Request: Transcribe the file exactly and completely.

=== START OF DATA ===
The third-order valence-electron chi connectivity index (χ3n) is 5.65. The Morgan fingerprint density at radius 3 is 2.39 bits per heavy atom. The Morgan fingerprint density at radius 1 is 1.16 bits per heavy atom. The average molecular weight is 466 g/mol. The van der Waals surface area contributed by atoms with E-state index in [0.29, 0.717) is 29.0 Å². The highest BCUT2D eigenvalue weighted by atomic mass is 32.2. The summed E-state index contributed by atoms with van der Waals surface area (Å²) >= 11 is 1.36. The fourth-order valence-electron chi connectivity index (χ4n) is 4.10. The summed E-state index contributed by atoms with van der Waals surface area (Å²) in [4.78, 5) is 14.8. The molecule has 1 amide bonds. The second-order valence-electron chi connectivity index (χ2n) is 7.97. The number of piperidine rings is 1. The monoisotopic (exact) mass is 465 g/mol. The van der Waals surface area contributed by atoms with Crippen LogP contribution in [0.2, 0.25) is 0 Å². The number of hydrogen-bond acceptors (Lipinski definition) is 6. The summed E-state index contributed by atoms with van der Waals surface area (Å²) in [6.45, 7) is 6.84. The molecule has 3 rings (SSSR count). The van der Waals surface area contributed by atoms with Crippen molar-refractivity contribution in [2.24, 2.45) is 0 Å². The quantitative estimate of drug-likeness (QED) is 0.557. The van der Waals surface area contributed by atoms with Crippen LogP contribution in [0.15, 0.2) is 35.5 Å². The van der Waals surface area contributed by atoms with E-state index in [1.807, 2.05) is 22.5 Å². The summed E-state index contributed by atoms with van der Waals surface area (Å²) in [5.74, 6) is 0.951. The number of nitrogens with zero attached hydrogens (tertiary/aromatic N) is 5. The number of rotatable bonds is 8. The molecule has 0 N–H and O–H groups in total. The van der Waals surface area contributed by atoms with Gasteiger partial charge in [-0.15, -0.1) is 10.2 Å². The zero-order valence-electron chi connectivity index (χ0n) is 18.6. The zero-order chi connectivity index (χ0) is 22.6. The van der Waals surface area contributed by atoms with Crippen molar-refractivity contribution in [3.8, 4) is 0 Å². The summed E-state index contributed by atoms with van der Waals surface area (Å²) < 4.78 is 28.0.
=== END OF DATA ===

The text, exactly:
The third-order valence-electron chi connectivity index (χ3n) is 5.65. The Morgan fingerprint density at radius 3 is 2.39 bits per heavy atom. The Morgan fingerprint density at radius 1 is 1.16 bits per heavy atom. The average molecular weight is 466 g/mol. The van der Waals surface area contributed by atoms with E-state index in [0.29, 0.717) is 29.0 Å². The highest BCUT2D eigenvalue weighted by atomic mass is 32.2. The summed E-state index contributed by atoms with van der Waals surface area (Å²) >= 11 is 1.36. The fourth-order valence-electron chi connectivity index (χ4n) is 4.10. The summed E-state index contributed by atoms with van der Waals surface area (Å²) in [4.78, 5) is 14.8. The molecule has 1 amide bonds. The second-order valence-electron chi connectivity index (χ2n) is 7.97. The number of piperidine rings is 1. The monoisotopic (exact) mass is 465 g/mol. The van der Waals surface area contributed by atoms with Crippen LogP contribution in [0.2, 0.25) is 0 Å². The number of hydrogen-bond acceptors (Lipinski definition) is 6. The summed E-state index contributed by atoms with van der Waals surface area (Å²) in [6.45, 7) is 6.84. The molecule has 3 rings (SSSR count). The van der Waals surface area contributed by atoms with Crippen molar-refractivity contribution in [2.24, 2.45) is 0 Å². The quantitative estimate of drug-likeness (QED) is 0.557. The van der Waals surface area contributed by atoms with Crippen LogP contribution in [0.15, 0.2) is 35.5 Å². The van der Waals surface area contributed by atoms with E-state index in [1.807, 2.05) is 22.5 Å². The summed E-state index contributed by atoms with van der Waals surface area (Å²) in [5.74, 6) is 0.951. The number of nitrogens with zero attached hydrogens (tertiary/aromatic N) is 5. The number of rotatable bonds is 8. The molecule has 0 N–H and O–H groups in total. The van der Waals surface area contributed by atoms with Gasteiger partial charge in [-0.15, -0.1) is 10.2 Å². The zero-order valence-electron chi connectivity index (χ0n) is 18.6. The zero-order chi connectivity index (χ0) is 22.6. The van der Waals surface area contributed by atoms with Crippen molar-refractivity contribution in [3.8, 4) is 0 Å². The summed E-state index contributed by atoms with van der Waals surface area (Å²) < 4.78 is 28.0.